A few months back I was asked to conduct an interview with Art Spiegelman for Heeb Magazine. Naturally, I jumped at the chance. Spiegelman had worked for some time as a visiting professor at my alma mater, UC Santa Cruz—despite this, however, and the fact that we both operate in occasionally overlapping circles in the relatively small New York comics scene, the opportunity had never really presented itself. In fact, interactions with the legendary artist have been non-existent, save for the occasional elbow brushing at some New York-area cartooning social event. For some time the artist has remained perched high atop a list of elusive interview subjects, just waiting for the moment to present itself.
Of course anyone with even a passing interest in the world of sequential art knows Spiegelman, at least by reputation. Every piece extolling the academic potential of the art form penned at some point in the past two decades has featured the artist with some prominence. And, despite the fact that he continues to grimace at the mere mention of the now ubiquitous phrase “graphic novel,” there remains some doubt that it ever would have achieved such widespread usage, were it not for the artist’s 1986 magnum opus.
The opportunity, as it happens, presented itself in the form of Breakdowns, the newly reissued collection of Spiegelman’s pre-Maus work. A more ideal moment with which to familiarize the populace with the artist’s canon beyond his most famous book would likely not present itself any time soon. This, coupled with the recent release of the artist’s first children’s book, Jack and the Box (released on Toon Books, the new children’s comics published house launched by Spiegelman’s wife and New Yorker art director, Francoise Mouly) and the upcoming McSweeney’s collection of Spiegelman’s sketchbooks seemed like something of a perfect storm for an artist notorious for a publishing schedule that is sporadic at best.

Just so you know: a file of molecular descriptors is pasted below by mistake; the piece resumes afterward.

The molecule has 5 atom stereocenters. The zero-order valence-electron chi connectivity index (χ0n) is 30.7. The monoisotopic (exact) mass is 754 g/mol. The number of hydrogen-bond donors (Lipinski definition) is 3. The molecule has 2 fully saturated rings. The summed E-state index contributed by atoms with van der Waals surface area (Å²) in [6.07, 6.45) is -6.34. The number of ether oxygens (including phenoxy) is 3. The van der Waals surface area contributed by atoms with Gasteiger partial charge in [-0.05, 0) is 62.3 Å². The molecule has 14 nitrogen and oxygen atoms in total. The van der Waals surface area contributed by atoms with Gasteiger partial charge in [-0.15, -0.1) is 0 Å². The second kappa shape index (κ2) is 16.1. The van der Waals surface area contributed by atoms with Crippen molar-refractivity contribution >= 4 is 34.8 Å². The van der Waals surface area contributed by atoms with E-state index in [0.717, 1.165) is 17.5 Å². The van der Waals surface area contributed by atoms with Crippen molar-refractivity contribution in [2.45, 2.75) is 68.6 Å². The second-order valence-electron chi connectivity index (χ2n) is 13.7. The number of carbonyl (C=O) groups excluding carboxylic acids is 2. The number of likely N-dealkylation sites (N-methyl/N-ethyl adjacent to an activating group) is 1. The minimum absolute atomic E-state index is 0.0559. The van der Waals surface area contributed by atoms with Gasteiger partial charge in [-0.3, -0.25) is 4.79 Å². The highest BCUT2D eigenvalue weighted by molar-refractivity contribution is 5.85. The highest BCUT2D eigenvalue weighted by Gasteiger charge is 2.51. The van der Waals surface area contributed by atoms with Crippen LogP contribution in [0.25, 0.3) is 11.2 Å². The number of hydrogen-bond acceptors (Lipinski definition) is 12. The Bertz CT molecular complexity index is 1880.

Any writer who has penned a piece of comics for a mainstream publication, however, knows the drill—never assume foreknowledge on the part of your audience—even with an artist so universally loved as Spiegelman. This, naturally, puts us at square one, in terms of questions—slightly problematic for Cross Hatch readers no doubt already well-versed in Spiegelman’s oeuvre.
Fortunately, however, I was assigned an hour with Spiegelman in his lower east side studio—ample time to broach topics aimed at both the unfamiliar and the indoctrinated. The hour, as it turns out, ran even longer, clocking in closer to two. Spiegelman spent the time chainsmoking and wandering back and forth between our table and his studio’s massive bookcases a half-dozen times, unshelving books from his backcatalog to illustrate various points about his work and his unwavering commitment to quality book design that has defined his work from those early days of Raw, up through the aesthetically creative packaging of Breakdowns.
What follows is not the Heeb article—that’s available online (albeit in its shortened print version—soon to be replaced by the original that runs three times that length). Rather it’s the first part of our unaltered conversation. It would have likely proven a touch alienating for a more mainstream publication, but I have no doubt seeing it in a rawer form will hold at least some appeal for Cross Hatch readers.
With that in mind, I present the first part of the Daily Cross Hatch interview with the legendary Art Spiegelman.
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